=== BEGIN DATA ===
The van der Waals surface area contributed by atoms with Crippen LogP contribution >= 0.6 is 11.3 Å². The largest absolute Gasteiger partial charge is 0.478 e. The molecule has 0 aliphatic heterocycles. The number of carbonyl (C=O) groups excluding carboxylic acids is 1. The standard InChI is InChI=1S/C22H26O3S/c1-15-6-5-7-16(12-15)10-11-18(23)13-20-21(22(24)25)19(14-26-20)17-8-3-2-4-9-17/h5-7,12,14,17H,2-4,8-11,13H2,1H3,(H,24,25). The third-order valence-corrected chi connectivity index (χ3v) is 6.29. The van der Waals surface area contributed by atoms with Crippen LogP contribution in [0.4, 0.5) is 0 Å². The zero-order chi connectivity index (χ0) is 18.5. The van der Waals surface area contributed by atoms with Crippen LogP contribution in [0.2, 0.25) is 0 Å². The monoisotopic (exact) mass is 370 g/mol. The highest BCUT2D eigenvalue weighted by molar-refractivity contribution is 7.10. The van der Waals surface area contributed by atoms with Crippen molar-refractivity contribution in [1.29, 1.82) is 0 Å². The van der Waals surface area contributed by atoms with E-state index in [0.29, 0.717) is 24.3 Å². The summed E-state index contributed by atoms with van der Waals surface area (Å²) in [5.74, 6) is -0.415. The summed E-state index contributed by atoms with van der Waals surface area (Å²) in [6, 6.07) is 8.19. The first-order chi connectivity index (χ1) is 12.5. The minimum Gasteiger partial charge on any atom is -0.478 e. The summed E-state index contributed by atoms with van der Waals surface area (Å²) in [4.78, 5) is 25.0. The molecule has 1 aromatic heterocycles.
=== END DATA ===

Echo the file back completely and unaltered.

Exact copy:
The van der Waals surface area contributed by atoms with Crippen LogP contribution >= 0.6 is 11.3 Å². The largest absolute Gasteiger partial charge is 0.478 e. The molecule has 0 aliphatic heterocycles. The number of carbonyl (C=O) groups excluding carboxylic acids is 1. The standard InChI is InChI=1S/C22H26O3S/c1-15-6-5-7-16(12-15)10-11-18(23)13-20-21(22(24)25)19(14-26-20)17-8-3-2-4-9-17/h5-7,12,14,17H,2-4,8-11,13H2,1H3,(H,24,25). The third-order valence-corrected chi connectivity index (χ3v) is 6.29. The van der Waals surface area contributed by atoms with Crippen LogP contribution in [0.4, 0.5) is 0 Å². The zero-order chi connectivity index (χ0) is 18.5. The van der Waals surface area contributed by atoms with Crippen LogP contribution in [0.2, 0.25) is 0 Å². The monoisotopic (exact) mass is 370 g/mol. The highest BCUT2D eigenvalue weighted by molar-refractivity contribution is 7.10. The van der Waals surface area contributed by atoms with Crippen molar-refractivity contribution in [1.29, 1.82) is 0 Å². The van der Waals surface area contributed by atoms with E-state index in [0.29, 0.717) is 24.3 Å². The summed E-state index contributed by atoms with van der Waals surface area (Å²) in [5.74, 6) is -0.415. The summed E-state index contributed by atoms with van der Waals surface area (Å²) in [6, 6.07) is 8.19. The first-order chi connectivity index (χ1) is 12.5. The minimum Gasteiger partial charge on any atom is -0.478 e. The summed E-state index contributed by atoms with van der Waals surface area (Å²) in [4.78, 5) is 25.0. The molecule has 1 aromatic heterocycles.